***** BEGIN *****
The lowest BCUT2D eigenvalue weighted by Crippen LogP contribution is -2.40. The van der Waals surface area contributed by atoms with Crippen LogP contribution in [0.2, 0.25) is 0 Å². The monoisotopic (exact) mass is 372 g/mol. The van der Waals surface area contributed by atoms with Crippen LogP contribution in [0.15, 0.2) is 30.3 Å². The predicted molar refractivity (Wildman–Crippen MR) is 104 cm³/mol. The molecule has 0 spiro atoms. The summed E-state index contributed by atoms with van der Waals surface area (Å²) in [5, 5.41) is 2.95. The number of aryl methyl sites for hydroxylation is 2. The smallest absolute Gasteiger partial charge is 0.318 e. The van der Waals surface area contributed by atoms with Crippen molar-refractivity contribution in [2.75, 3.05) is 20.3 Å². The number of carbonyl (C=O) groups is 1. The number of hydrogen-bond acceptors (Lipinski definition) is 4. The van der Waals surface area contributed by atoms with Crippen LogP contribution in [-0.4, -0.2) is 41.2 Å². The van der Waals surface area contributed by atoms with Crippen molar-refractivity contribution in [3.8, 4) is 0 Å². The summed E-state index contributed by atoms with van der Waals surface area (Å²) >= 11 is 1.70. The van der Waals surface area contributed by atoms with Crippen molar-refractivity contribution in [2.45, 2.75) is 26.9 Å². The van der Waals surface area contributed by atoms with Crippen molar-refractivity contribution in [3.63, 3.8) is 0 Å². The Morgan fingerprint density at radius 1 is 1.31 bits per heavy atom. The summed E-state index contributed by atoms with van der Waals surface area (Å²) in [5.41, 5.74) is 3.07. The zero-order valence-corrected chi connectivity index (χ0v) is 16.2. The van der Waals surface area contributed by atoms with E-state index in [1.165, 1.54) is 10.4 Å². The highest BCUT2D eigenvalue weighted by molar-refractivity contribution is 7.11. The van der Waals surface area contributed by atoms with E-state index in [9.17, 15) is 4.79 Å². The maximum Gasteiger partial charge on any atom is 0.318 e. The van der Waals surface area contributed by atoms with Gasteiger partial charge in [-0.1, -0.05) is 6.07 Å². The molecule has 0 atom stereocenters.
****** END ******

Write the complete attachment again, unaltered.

The lowest BCUT2D eigenvalue weighted by Crippen LogP contribution is -2.40. The van der Waals surface area contributed by atoms with Crippen LogP contribution in [0.2, 0.25) is 0 Å². The monoisotopic (exact) mass is 372 g/mol. The van der Waals surface area contributed by atoms with Crippen LogP contribution in [0.15, 0.2) is 30.3 Å². The predicted molar refractivity (Wildman–Crippen MR) is 104 cm³/mol. The molecule has 0 spiro atoms. The summed E-state index contributed by atoms with van der Waals surface area (Å²) in [5, 5.41) is 2.95. The number of aryl methyl sites for hydroxylation is 2. The smallest absolute Gasteiger partial charge is 0.318 e. The van der Waals surface area contributed by atoms with Crippen molar-refractivity contribution in [2.75, 3.05) is 20.3 Å². The number of carbonyl (C=O) groups is 1. The number of hydrogen-bond acceptors (Lipinski definition) is 4. The van der Waals surface area contributed by atoms with Crippen LogP contribution in [-0.4, -0.2) is 41.2 Å². The van der Waals surface area contributed by atoms with Crippen molar-refractivity contribution in [3.8, 4) is 0 Å². The summed E-state index contributed by atoms with van der Waals surface area (Å²) >= 11 is 1.70. The van der Waals surface area contributed by atoms with Crippen molar-refractivity contribution in [2.45, 2.75) is 26.9 Å². The van der Waals surface area contributed by atoms with Crippen molar-refractivity contribution in [3.63, 3.8) is 0 Å². The Morgan fingerprint density at radius 1 is 1.31 bits per heavy atom. The summed E-state index contributed by atoms with van der Waals surface area (Å²) in [5.41, 5.74) is 3.07. The zero-order valence-corrected chi connectivity index (χ0v) is 16.2. The van der Waals surface area contributed by atoms with E-state index in [1.165, 1.54) is 10.4 Å². The highest BCUT2D eigenvalue weighted by molar-refractivity contribution is 7.11. The van der Waals surface area contributed by atoms with E-state index in [9.17, 15) is 4.79 Å². The maximum Gasteiger partial charge on any atom is 0.318 e. The van der Waals surface area contributed by atoms with Gasteiger partial charge in [-0.1, -0.05) is 6.07 Å². The molecule has 0 atom stereocenters.